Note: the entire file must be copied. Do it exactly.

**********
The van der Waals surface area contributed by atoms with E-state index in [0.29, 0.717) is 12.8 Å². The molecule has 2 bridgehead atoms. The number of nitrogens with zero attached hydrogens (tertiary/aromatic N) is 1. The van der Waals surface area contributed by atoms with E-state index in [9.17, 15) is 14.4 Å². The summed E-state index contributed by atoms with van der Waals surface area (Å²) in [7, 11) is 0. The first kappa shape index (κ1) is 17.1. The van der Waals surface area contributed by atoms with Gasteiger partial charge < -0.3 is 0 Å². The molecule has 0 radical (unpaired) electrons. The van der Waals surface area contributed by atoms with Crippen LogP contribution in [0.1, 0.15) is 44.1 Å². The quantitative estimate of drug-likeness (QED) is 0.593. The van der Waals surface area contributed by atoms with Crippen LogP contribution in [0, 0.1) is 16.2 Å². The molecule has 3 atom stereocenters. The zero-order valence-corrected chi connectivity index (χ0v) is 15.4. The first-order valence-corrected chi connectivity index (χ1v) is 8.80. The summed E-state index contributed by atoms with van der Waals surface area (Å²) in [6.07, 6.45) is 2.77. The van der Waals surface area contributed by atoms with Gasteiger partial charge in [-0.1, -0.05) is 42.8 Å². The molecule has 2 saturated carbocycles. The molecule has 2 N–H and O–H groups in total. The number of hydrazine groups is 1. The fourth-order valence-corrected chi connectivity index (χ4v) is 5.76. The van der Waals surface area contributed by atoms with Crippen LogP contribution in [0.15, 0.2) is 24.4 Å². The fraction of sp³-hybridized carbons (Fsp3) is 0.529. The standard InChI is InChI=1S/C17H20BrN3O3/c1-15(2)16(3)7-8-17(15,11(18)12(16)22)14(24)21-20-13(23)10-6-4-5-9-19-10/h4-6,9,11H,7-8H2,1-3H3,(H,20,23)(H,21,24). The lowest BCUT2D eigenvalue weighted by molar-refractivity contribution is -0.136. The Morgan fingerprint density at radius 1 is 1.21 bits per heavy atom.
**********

The van der Waals surface area contributed by atoms with E-state index in [0.29, 0.717) is 12.8 Å². The molecule has 2 bridgehead atoms. The number of nitrogens with zero attached hydrogens (tertiary/aromatic N) is 1. The van der Waals surface area contributed by atoms with E-state index in [9.17, 15) is 14.4 Å². The summed E-state index contributed by atoms with van der Waals surface area (Å²) in [7, 11) is 0. The first kappa shape index (κ1) is 17.1. The van der Waals surface area contributed by atoms with Gasteiger partial charge < -0.3 is 0 Å². The molecule has 0 radical (unpaired) electrons. The van der Waals surface area contributed by atoms with Crippen LogP contribution in [0.1, 0.15) is 44.1 Å². The quantitative estimate of drug-likeness (QED) is 0.593. The van der Waals surface area contributed by atoms with Crippen LogP contribution in [0, 0.1) is 16.2 Å². The molecule has 3 atom stereocenters. The zero-order valence-corrected chi connectivity index (χ0v) is 15.4. The first-order valence-corrected chi connectivity index (χ1v) is 8.80. The summed E-state index contributed by atoms with van der Waals surface area (Å²) in [6.07, 6.45) is 2.77. The van der Waals surface area contributed by atoms with Gasteiger partial charge in [-0.1, -0.05) is 42.8 Å². The molecule has 2 saturated carbocycles. The molecule has 2 N–H and O–H groups in total. The number of hydrazine groups is 1. The fourth-order valence-corrected chi connectivity index (χ4v) is 5.76. The van der Waals surface area contributed by atoms with Crippen LogP contribution in [0.15, 0.2) is 24.4 Å². The fraction of sp³-hybridized carbons (Fsp3) is 0.529. The standard InChI is InChI=1S/C17H20BrN3O3/c1-15(2)16(3)7-8-17(15,11(18)12(16)22)14(24)21-20-13(23)10-6-4-5-9-19-10/h4-6,9,11H,7-8H2,1-3H3,(H,20,23)(H,21,24). The lowest BCUT2D eigenvalue weighted by molar-refractivity contribution is -0.136. The Morgan fingerprint density at radius 1 is 1.21 bits per heavy atom.